Since the onset of the Covid-19 pandemic – and the high transmissibility of the virus – those in the healthcare industry and beyond have wondered if it’s still safe to perform CPR. The good news is, hands-only CPR remains a safe and effective way to help someone in cardiac arrest with a very low risk of transmitting the virus. You can even perform it while wearing a mask. Here is everything you need to know about staying safe from Covid-19 while giving CPR.
How Can You Protect Yourself While Giving CPR?
You don’t need to do mouth-to-mouth during a pandemic. Studies show that patients who received only chest compressions, rather than CPR with mouth-to-mouth breathing, have a similar likelihood of surviving to hospital discharge.
In fact, in 2008 The American Heart Association amended its CPR recommendations, issuing guidance that bystanders could perform hands-only CPR as the most effective means of trying to save someone’s life until help arrived. Providing high-quality chest compressions by pushing hard and fast in the middle of the victim’s chest, with minimal interruptions, is the quickest way to save a life.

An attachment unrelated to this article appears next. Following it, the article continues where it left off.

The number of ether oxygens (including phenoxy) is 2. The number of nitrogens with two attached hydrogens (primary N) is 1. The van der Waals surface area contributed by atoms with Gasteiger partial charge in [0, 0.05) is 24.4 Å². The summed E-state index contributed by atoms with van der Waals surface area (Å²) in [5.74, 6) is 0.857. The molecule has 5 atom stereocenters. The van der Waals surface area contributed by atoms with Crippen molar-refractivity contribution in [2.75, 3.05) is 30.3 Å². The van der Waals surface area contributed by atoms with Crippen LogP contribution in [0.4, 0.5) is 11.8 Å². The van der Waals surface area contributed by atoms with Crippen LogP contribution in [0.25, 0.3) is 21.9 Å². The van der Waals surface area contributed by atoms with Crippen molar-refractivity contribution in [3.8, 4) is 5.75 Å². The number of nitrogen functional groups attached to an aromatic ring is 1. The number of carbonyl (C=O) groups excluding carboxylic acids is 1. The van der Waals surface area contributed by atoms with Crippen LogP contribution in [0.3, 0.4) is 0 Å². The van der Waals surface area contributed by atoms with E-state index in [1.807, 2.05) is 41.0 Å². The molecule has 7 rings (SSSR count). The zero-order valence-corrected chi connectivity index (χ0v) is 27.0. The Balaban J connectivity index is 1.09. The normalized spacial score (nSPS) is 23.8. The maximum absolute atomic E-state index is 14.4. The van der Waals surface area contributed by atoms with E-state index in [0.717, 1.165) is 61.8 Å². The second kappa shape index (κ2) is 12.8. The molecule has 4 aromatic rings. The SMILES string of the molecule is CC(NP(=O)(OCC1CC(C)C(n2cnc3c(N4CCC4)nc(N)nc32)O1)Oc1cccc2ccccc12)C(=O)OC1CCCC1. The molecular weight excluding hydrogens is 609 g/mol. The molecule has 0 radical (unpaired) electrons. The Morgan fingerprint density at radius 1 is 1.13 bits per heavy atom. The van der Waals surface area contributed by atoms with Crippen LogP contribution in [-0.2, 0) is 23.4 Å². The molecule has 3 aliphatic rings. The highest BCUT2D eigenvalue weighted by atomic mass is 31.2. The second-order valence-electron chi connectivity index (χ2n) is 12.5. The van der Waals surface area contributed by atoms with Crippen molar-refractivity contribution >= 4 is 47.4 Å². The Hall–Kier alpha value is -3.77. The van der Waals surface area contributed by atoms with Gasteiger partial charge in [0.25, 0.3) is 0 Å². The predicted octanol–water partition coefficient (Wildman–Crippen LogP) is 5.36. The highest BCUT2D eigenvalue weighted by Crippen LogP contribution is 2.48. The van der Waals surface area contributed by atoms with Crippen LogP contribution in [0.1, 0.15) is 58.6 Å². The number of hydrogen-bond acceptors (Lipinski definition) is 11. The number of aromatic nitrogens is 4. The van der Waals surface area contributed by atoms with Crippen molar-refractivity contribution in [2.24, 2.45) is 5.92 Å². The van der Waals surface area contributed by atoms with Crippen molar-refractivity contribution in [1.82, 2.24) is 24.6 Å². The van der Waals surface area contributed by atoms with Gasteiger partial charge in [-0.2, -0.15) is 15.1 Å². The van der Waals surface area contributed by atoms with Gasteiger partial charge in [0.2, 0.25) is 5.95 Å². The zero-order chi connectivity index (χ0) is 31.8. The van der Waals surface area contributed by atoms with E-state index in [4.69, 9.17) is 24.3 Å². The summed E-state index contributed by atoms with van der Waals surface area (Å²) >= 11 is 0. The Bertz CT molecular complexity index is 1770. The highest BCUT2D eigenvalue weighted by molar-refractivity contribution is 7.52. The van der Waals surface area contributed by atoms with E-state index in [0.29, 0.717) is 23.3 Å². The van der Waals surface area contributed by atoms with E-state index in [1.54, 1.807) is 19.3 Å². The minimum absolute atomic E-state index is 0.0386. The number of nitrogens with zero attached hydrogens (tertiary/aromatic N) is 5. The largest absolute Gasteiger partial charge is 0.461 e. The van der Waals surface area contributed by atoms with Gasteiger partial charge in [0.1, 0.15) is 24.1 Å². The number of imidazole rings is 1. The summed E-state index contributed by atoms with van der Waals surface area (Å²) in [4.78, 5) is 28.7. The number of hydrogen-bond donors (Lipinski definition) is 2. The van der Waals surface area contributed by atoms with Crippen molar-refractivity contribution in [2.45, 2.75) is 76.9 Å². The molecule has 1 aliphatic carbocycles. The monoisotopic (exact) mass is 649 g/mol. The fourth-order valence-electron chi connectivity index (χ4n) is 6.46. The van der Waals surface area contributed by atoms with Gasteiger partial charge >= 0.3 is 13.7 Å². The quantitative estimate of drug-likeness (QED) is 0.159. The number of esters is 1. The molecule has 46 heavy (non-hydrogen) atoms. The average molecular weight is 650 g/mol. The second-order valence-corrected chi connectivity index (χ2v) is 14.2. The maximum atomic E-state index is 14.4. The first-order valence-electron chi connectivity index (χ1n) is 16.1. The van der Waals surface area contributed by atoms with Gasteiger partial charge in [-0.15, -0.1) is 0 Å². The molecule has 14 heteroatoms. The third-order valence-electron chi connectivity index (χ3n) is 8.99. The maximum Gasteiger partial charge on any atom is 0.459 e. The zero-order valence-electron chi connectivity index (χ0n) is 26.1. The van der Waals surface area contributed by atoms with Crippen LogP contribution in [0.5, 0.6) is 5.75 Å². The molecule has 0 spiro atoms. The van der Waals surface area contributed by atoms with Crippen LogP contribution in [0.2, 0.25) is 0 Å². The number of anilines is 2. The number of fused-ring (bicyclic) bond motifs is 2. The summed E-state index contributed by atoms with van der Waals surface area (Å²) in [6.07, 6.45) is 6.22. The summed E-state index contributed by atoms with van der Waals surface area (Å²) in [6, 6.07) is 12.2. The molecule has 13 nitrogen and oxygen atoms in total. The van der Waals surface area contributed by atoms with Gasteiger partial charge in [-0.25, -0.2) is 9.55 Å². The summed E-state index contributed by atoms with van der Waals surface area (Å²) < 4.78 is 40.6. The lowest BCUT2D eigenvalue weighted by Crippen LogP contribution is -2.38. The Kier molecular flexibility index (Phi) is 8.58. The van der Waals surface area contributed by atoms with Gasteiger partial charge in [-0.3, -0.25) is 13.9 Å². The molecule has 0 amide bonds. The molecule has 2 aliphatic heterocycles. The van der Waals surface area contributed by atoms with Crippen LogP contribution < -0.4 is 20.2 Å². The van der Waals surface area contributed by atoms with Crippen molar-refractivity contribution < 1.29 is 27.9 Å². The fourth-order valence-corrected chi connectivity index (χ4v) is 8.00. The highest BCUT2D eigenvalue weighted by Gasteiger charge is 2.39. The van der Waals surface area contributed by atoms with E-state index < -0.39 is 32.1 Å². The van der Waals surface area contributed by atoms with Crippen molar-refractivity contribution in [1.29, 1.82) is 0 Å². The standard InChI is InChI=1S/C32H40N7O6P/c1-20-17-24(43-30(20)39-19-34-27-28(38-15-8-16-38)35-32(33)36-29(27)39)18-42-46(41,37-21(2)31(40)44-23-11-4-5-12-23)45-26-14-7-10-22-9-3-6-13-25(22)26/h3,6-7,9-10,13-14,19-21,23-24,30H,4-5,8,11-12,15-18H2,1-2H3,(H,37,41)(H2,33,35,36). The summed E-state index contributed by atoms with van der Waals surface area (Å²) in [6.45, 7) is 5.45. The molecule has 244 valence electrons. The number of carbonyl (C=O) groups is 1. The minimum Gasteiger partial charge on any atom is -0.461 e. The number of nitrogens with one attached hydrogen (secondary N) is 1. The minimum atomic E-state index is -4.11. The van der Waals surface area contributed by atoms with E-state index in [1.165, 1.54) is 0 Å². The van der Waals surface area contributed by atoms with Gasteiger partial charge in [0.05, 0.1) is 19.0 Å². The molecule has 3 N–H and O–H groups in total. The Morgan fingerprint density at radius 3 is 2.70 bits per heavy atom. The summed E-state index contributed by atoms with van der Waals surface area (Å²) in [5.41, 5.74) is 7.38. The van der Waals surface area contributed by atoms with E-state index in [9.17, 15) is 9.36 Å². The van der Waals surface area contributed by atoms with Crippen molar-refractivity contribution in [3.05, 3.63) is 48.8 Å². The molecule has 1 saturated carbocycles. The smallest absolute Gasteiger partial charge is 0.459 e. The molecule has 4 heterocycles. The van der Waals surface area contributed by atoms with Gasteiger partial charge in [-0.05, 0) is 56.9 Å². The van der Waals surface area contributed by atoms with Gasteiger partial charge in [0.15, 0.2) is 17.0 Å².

Why is Mouth-to-Mouth No Longer Required?
If you took a CPR class ten years ago, you were likely taught to do chest compressions and how to perform mouth-to-mouth resuscitation. Today, mouth to mouth breaths are no longer emphasized, but rather presented as an option. Mouth to mouth breathing is considered a personal decision.
While medical professionals and people with advanced certifications still do perform mouth to mouth, the American Health Association has deemed it less useful for non-medical professionals to perform the procedure. Chest compressions are more important in keeping the patients alive, so the attention is now focused on teaching this method alone.
Can You Get Covid-19 From Performing CPR?
While it’s still possible to contract Covid-19 from any type of close contact, it isn’t likely when you’re performing hands-only CPR. The likelihood of performing CPR during real medical emergencies hadn’t lessened since 2020; in fact, giving CPR is still one of the most surefire ways to help save someone’s life if they are in cardiac arrest or experiencing another heart-related emergency. The bottom line? Hands-only CPR is a safe and effective way to help someone in cardiac arrest with a very low risk of transmitting the virus.
To stay as safe as possible while giving CPR, be sure to wear a mask or other type of protective equipment (PPE) during chest compressions.